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From darkness to light

To the unbelieving world, blindness is only apparent in its physical form.  But to us who believe, we know there are two types of blindness – physical and spiritual. 

 

In Aramaic, the term often used for a blind person is actually compromised of two words by way of a rhetorical device known as antiphrasis.  This means that one says the exact opposite of what they mean.  The Aramaic term is sagi (“much”) nahor (“light”).  So, you are able to see that the term refers, somewhat paradoxically, to the unseeing.  Talmudic scholars say it refers to someone who is both blind and wise – a person who can supposedly see great spiritual truth even though they are blind.  But does this line up with Scripture?    

 

Though we rejoice that many individual Jews have expressed a saving faith in Yeshua, national Israel is currently in a period of blindness.  Romans 11:25 explains: For I do not desire, brethren, that you should be ignorant of this mystery, lest you should be wise in your own opinion, that blindness in part has happened to Israel until the fullness of the Gentiles has come in.  Of course, this passage is not referring to physical blindness.  The Greek word used here refers to a hardness of heart which causes perception to be blunted.  The same word is used in Ephesians 4:17-18: This I say, therefore, and testify in the Lord, that you should no longer walk as the rest of the Gentiles walk, in the futility of their mind, having their understanding darkened, being alienated from the life of God, because of the ignorance that is in them, because of the blindness of their heart. 

 

Although technology and medical knowledge sometimes makes it possible to aid those with physical blindness, the issue of spiritual blindness is another matter altogether.  Many have tried to reverse their spiritual blindness through their own wisdom and enquiry.  In the process, many false religions have been propagated, with New Age standing apart from the crowd as one which specifically aims to “bring love and light”.  But, although the Scriptures speak very clearly against false religion, in many ways the Lord reserved His harshest criticism for Israel – the nation which was the direct recipient of His revelation.  The consequences are serious – not only for the individual but also for their nation.  In Isaiah 56:10 we read: His watchmen are blind, they are all ignorant; they are all dumb dogs, they cannot bark; sleeping, lying down, loving to slumber.  Additionally, as Jesus said of the scribes and Pharisees in Matthew 15:14: They are blind leaders of the blind.  And if the blind leads the blind, both will fall into a ditch.  The solution to this blindness, as Jesus recounted to Nicodemus, is to be born again (John 3:3).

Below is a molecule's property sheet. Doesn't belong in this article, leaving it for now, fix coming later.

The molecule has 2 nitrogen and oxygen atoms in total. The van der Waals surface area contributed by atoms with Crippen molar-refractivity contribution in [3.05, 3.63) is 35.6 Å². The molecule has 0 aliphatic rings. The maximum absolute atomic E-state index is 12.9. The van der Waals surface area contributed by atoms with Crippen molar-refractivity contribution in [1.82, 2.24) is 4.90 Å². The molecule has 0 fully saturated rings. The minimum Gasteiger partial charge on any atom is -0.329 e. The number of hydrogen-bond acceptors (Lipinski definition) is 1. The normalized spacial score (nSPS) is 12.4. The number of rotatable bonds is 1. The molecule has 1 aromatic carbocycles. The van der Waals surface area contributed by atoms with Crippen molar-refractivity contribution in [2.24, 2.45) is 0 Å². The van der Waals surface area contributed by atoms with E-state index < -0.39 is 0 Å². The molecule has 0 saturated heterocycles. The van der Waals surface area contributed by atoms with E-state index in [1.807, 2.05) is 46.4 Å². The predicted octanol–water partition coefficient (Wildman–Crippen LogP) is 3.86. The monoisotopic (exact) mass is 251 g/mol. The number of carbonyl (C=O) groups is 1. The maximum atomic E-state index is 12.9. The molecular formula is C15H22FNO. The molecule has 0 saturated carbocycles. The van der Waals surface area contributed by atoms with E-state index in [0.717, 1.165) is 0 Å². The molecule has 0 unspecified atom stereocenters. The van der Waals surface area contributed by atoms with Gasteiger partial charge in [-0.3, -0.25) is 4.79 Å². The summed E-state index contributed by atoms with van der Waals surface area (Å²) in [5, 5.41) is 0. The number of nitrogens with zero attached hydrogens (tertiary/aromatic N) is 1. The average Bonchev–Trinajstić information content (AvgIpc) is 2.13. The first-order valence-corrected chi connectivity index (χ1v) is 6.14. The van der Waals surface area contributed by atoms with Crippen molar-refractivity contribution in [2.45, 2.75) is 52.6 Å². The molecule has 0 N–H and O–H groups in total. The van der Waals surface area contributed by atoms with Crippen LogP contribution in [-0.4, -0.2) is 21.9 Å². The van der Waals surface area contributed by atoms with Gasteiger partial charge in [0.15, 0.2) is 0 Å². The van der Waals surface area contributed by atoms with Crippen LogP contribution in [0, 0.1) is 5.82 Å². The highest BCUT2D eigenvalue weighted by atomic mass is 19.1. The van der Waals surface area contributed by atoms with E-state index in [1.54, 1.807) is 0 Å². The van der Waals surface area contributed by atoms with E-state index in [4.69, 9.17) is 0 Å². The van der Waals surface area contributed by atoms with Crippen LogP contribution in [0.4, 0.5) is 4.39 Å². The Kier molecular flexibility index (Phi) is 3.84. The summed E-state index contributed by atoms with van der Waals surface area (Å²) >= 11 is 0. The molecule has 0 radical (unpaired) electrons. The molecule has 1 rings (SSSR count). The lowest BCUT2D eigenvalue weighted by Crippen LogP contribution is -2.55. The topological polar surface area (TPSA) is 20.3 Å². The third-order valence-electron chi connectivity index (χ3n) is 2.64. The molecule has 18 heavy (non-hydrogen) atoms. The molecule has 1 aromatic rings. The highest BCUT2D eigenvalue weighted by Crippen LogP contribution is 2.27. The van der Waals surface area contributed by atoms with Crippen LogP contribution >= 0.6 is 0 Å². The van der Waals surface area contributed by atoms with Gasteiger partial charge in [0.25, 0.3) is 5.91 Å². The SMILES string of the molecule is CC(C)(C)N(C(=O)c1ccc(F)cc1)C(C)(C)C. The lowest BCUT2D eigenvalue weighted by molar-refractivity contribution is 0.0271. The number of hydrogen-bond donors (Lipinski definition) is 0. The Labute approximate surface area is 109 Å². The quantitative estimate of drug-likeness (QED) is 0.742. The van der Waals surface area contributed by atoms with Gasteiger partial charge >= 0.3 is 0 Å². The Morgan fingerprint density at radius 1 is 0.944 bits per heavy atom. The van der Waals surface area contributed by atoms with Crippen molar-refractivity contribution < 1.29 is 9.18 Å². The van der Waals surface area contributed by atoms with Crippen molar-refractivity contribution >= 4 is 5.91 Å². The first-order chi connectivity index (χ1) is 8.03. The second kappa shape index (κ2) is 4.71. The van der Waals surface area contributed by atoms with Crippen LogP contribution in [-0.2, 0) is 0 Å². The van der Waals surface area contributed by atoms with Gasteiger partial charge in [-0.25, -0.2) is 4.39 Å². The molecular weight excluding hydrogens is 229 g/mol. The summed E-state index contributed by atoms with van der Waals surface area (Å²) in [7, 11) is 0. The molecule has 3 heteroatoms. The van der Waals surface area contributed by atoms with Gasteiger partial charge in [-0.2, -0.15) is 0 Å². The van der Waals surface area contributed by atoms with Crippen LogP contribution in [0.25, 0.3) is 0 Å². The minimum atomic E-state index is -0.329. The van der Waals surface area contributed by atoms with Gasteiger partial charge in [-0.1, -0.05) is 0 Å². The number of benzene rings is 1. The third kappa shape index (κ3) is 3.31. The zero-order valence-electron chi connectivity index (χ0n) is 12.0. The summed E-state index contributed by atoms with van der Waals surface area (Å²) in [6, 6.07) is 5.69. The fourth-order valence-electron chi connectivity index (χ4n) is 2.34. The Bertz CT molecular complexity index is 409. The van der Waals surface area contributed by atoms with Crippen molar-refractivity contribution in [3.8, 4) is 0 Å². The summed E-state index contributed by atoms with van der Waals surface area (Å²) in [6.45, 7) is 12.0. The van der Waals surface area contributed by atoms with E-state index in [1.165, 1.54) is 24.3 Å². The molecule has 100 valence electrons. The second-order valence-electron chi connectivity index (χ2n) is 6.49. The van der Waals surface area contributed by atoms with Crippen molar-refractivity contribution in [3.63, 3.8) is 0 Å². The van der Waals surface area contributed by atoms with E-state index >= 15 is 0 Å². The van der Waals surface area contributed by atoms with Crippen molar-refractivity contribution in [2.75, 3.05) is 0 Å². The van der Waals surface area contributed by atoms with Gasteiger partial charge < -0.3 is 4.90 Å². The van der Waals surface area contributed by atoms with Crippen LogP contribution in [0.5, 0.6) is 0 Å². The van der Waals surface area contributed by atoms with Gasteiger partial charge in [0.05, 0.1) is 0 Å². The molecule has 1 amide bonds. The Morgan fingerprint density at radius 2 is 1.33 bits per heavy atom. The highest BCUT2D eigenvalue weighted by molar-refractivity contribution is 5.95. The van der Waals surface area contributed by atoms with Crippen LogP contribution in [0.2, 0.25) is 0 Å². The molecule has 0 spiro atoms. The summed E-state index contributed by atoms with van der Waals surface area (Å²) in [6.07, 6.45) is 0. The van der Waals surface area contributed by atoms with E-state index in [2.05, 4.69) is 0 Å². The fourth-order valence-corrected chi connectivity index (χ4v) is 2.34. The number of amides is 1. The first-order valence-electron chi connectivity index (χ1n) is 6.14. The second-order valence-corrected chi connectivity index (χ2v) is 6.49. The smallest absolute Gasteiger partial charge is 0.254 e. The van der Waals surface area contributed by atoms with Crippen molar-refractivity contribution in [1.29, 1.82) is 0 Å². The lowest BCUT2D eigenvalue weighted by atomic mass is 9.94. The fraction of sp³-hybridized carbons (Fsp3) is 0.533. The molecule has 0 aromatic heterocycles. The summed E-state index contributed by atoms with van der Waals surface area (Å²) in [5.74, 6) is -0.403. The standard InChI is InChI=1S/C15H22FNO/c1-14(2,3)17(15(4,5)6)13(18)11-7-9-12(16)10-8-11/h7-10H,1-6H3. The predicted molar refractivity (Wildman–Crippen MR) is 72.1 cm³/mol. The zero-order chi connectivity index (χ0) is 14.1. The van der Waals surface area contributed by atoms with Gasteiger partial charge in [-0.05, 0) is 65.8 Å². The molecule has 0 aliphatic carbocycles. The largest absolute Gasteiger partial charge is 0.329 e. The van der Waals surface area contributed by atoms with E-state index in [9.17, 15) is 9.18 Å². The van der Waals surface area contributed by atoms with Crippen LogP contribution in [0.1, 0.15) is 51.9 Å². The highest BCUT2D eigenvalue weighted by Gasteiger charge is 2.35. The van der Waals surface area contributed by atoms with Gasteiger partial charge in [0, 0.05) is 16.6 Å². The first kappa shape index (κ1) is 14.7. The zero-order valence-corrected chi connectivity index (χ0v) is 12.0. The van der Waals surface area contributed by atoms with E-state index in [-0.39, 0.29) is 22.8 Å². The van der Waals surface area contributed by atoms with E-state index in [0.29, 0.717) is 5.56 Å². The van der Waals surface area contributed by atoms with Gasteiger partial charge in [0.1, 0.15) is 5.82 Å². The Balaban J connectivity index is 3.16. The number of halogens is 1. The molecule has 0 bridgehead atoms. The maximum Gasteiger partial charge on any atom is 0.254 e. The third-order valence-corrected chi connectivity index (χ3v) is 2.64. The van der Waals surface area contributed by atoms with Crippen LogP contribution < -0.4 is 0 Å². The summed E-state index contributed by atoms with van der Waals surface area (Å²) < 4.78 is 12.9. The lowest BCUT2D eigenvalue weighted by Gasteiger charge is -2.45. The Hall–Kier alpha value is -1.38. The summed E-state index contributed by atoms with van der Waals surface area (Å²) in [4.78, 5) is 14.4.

Leaving aside the spiritual blindness of national Israel momentarily, it is obvious that the spiritual blindness of Western leaders is becoming a serious problem in this age, particularly when it comes to knowing how to deal with evil.  Sadly, this is most evident in the pressure being brought upon Israel to cease its war against Hamas in Gaza and not start a war against Hezbollah in Lebanon.  Israel’s leaders did not start this war.  The nations may be calling for peace but let’s not forget there was peace on 6 October 2023.  Hamas broke the peace and they must be destroyed because of the unspeakable evil they perpetrated against the Jewish people.  That is the only way to deal with this level of evil.  Yet, the USA in particular seems intent on promoting the interests of Iran, believing that the Iranians are able to bring stability to the Middle East.  For anybody who believes that, then they are clearly ignorant when it comes to the beliefs of the “Twelvers” of Shiite ideology.